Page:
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The Castle of Otranto

A puzzling name

You see things, and you say “Why?” but I dream things that never were and I say “Why not?”.{a}

Read’s 19th Century map shows ‘The Castle of Otranto’. Where is it and why is it so named?‍‍

What and where?

The map in question is Read’s 1817 map, an extract from which appears above. As far as we know this is the only map that marks ‘The Castle of Otranto’.

Read’s map is not particularly accurate by modern standards. The island is misshapen and the internal distances are not correct, so judging exactly where The Castle of Otranto is located can only be an estimate but it is generally agreed that the appellation refers to the building we know as Wranghams (see modern location map, right). The fact that it is marked as owned by one ‘Major W Seale’ helps - he is listed as owning Wranghams at that time, though he also owned other properties.

Why the name?

This is where the fun begins! For those not familiar with 18th Century literature, The Castle of Otranto is a 1764 novel by Horace Walpole and is generally regarded as the first gothic novel. So why would a country house on St Helena be named after an 18th Century gothic novel?

It seems unlikely to have been a simple error; how could one possibly get from ‘Wranghams’ to ‘The Castle of Otranto’?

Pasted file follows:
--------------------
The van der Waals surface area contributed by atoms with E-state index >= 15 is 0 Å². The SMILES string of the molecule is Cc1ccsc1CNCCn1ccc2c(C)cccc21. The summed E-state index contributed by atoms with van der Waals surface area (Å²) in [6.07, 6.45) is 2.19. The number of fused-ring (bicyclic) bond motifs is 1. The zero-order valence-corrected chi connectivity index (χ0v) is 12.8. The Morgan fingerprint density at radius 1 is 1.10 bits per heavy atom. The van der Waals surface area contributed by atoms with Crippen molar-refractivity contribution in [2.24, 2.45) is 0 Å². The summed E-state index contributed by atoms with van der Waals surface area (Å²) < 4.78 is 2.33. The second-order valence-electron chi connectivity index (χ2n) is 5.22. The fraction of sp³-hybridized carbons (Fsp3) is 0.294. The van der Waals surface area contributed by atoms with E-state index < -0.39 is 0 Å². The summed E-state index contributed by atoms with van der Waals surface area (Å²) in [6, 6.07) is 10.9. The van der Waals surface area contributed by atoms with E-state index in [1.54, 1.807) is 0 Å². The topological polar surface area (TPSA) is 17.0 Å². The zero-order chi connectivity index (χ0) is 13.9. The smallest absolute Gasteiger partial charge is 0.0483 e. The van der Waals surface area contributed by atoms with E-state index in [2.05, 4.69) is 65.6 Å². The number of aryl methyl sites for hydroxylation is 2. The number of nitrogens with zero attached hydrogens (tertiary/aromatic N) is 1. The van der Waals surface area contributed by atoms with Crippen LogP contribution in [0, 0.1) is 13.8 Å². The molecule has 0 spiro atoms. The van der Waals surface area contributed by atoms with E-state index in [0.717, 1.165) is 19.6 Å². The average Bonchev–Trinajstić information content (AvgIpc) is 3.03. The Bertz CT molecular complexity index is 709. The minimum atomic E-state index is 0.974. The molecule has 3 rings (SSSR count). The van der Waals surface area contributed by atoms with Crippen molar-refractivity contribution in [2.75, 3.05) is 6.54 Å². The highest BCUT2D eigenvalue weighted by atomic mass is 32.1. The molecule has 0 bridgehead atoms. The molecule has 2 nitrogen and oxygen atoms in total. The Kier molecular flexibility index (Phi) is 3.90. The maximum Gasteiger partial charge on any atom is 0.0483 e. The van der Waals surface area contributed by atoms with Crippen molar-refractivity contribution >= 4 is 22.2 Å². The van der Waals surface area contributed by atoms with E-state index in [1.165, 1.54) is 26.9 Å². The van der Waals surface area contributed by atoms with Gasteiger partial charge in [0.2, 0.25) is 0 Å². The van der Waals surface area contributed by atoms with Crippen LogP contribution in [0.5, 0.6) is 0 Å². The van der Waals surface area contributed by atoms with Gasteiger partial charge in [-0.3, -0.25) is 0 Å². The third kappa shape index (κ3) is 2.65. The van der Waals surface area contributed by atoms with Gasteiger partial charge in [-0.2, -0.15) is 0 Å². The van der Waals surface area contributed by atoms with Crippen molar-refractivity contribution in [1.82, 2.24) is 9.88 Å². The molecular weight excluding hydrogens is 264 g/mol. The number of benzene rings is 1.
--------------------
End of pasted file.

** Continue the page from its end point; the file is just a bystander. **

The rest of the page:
G. C. Kitching wrote the following in his Gazetteer:

The Castle of Otranto. This name is to be found in Read’s Map as the name of the present Wranghams. A close search of all documents fails to reveal any authority for its use, which is unknown to the oldest inhabitants. The place is described as ‘Wranghams’ in the earliest deeds.

Percy Teale writing in 1974 adds:

This appears to be another Italian name and could have a relationship with Arno’s Vale (q.v.). The Dovetons owned the latter and lived alongside.

None of these help us very much in our quest for a definitive explanation. We have, however, heard some theories:

Below: SuggestionAnother suggestionAnd another…Private joke?Do you have a suggestion?

A suggestion

Wranghams today
Wranghams today{b}

In its present form (right) it’s not as if Wranghams looks even vaguely like a Castle, but close examination of the building by the owners suggests that the roof-line has been changed over the years:

Though Wranghams isn’t castle-like now, I’ve seen speculation that the original roof design was a parapet, and the overhanging roof today is more recent. It has an unusually high ceiling upstairs now. There are some old paint markings that seem to indicate the original ceilings were below wall height. That would make the original appearance more castle-like with gutters inside the walls, though if that theory is right it must mean the changes were done before photography. In the late 18th/early 19th Century Wranghams would have stood alone on the top of the hill so it might have been a bit more castle like in 1800, especially compared to the other two-story country houses of the time, most of which were just one room deep.{c}